MONTE CARLO, Monaco – The IAAF was expected to announce Monday whether double-amputee sprinter Oscar Pistorius is eligible to race in the Beijing Olympics.
The International Association of Athletics Federations has twice postponed the ruling, which is widely expected to go against Pistorius.
The 21-year-old South African runs on curved, prosthetic racing blades called “Cheetahs.” German professor Gert-Peter Brueggemann conducted tests on the prosthetic limbs and said they give Pistorius a clear competitive advantage over able-bodied runners.
Pistorius could still appeal any decision, including taking the case to the Court of Arbitration for Sport in Lausanne, Switzerland.
Pistorius worked with Brueggemann in Cologne for two days of testing in November to learn to what extent the j-shaped carbon-fibre extensions to his amputated legs differed from the legs of fully abled runners.
Brueggemann told Die Welt newspaper last month that, based on his research, Pistorius “has considerable advantages over athletes without prosthetic limbs who were tested by us.”
“It was more than just a few percentage points. I did not expect it to be so clear.”
Brueggemann and his scientists tested Pistorius’ energy consumption and compared it with data of able-bodied 400-metre runners of the same speed.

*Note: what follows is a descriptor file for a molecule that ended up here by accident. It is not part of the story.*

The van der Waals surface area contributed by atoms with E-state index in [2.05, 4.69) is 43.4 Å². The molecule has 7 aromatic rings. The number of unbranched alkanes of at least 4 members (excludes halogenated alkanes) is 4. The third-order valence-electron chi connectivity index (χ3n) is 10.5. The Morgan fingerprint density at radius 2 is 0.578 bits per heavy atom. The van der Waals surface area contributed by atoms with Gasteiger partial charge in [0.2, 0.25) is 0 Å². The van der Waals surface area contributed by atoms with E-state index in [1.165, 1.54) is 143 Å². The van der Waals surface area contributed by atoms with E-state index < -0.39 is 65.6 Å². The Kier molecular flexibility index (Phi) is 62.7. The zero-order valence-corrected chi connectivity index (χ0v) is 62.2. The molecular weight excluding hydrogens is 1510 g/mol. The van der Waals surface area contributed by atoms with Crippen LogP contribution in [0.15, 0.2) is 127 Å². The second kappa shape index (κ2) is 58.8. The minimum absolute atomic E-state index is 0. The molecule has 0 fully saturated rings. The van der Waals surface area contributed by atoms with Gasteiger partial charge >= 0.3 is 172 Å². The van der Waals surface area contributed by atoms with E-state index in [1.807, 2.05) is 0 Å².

The IAAF adopted a rule last summer prohibiting the use of any “technical aids” deemed to give an athlete an advantage over another.
Ossur, the Icelandic company which is a leader in the production of prosthetics, braces and supports and also made Pistorius’ blades, has said the blades do not provide an edge over able-bodied athletes.
Pistorius has set world records in the 100, 200 and 400 in Paralympic events. To make the Olympics in Beijing, Pistorius would still need to qualify for the South African team and make the qualifying times.
Pistorius was born without fibulas – the long, thin outer bone between the knee and ankle – and was 11 months old when his legs were amputated below the knee.
He began running competitively four years ago to treat a rugby injury, and nine months later won the 200 in the 2004 Paralympic Games in Athens.
Pistorius – nicknamed the “Blade Runner” – competed in the 400 at two international-level able-bodied meets in 2007. He finished second in a B race in 46.90 seconds at the Golden League meet in Rome on July 13 and, two days later, was disqualified for running out of his lane in Sheffield, England.